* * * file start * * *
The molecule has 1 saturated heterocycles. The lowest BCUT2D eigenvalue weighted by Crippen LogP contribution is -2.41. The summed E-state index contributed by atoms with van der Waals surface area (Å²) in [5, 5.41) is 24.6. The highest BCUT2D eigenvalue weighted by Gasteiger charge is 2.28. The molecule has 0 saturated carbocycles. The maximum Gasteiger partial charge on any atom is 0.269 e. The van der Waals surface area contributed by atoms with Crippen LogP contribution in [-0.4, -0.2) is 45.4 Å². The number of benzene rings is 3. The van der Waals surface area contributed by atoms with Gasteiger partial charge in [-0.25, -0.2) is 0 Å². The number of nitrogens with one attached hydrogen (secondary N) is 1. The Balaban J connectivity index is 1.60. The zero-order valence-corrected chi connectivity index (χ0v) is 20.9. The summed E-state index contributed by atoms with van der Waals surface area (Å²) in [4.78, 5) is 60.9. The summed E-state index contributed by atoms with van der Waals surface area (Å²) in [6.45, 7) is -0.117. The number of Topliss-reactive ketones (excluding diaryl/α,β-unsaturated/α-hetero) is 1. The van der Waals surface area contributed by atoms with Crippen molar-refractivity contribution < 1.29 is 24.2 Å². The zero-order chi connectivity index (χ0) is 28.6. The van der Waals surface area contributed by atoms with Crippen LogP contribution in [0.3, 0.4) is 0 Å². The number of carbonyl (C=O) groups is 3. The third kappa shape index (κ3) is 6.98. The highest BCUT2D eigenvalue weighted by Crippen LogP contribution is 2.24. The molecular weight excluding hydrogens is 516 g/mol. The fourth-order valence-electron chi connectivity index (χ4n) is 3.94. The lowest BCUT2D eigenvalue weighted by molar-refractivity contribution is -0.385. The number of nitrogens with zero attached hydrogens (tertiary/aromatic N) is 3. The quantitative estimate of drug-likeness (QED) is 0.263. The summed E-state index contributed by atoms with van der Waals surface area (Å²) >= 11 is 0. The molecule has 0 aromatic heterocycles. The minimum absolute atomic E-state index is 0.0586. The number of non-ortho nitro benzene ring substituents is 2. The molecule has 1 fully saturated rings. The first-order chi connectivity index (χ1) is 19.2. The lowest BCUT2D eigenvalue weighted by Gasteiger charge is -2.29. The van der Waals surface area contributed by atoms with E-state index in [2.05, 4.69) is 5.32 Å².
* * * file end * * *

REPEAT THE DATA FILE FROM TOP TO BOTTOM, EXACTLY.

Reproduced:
The molecule has 1 saturated heterocycles. The lowest BCUT2D eigenvalue weighted by Crippen LogP contribution is -2.41. The summed E-state index contributed by atoms with van der Waals surface area (Å²) in [5, 5.41) is 24.6. The highest BCUT2D eigenvalue weighted by Gasteiger charge is 2.28. The molecule has 0 saturated carbocycles. The maximum Gasteiger partial charge on any atom is 0.269 e. The van der Waals surface area contributed by atoms with Crippen LogP contribution in [-0.4, -0.2) is 45.4 Å². The number of benzene rings is 3. The van der Waals surface area contributed by atoms with Gasteiger partial charge in [-0.25, -0.2) is 0 Å². The number of nitrogens with one attached hydrogen (secondary N) is 1. The Balaban J connectivity index is 1.60. The zero-order valence-corrected chi connectivity index (χ0v) is 20.9. The summed E-state index contributed by atoms with van der Waals surface area (Å²) in [4.78, 5) is 60.9. The summed E-state index contributed by atoms with van der Waals surface area (Å²) in [6.45, 7) is -0.117. The number of Topliss-reactive ketones (excluding diaryl/α,β-unsaturated/α-hetero) is 1. The van der Waals surface area contributed by atoms with Crippen molar-refractivity contribution < 1.29 is 24.2 Å². The zero-order chi connectivity index (χ0) is 28.6. The van der Waals surface area contributed by atoms with Crippen LogP contribution in [0.3, 0.4) is 0 Å². The number of carbonyl (C=O) groups is 3. The third kappa shape index (κ3) is 6.98. The highest BCUT2D eigenvalue weighted by Crippen LogP contribution is 2.24. The molecular weight excluding hydrogens is 516 g/mol. The fourth-order valence-electron chi connectivity index (χ4n) is 3.94. The lowest BCUT2D eigenvalue weighted by molar-refractivity contribution is -0.385. The number of nitrogens with zero attached hydrogens (tertiary/aromatic N) is 3. The quantitative estimate of drug-likeness (QED) is 0.263. The summed E-state index contributed by atoms with van der Waals surface area (Å²) >= 11 is 0. The molecule has 0 aromatic heterocycles. The minimum absolute atomic E-state index is 0.0586. The number of non-ortho nitro benzene ring substituents is 2. The molecule has 1 fully saturated rings. The first-order chi connectivity index (χ1) is 19.2. The lowest BCUT2D eigenvalue weighted by Gasteiger charge is -2.29. The van der Waals surface area contributed by atoms with E-state index in [2.05, 4.69) is 5.32 Å².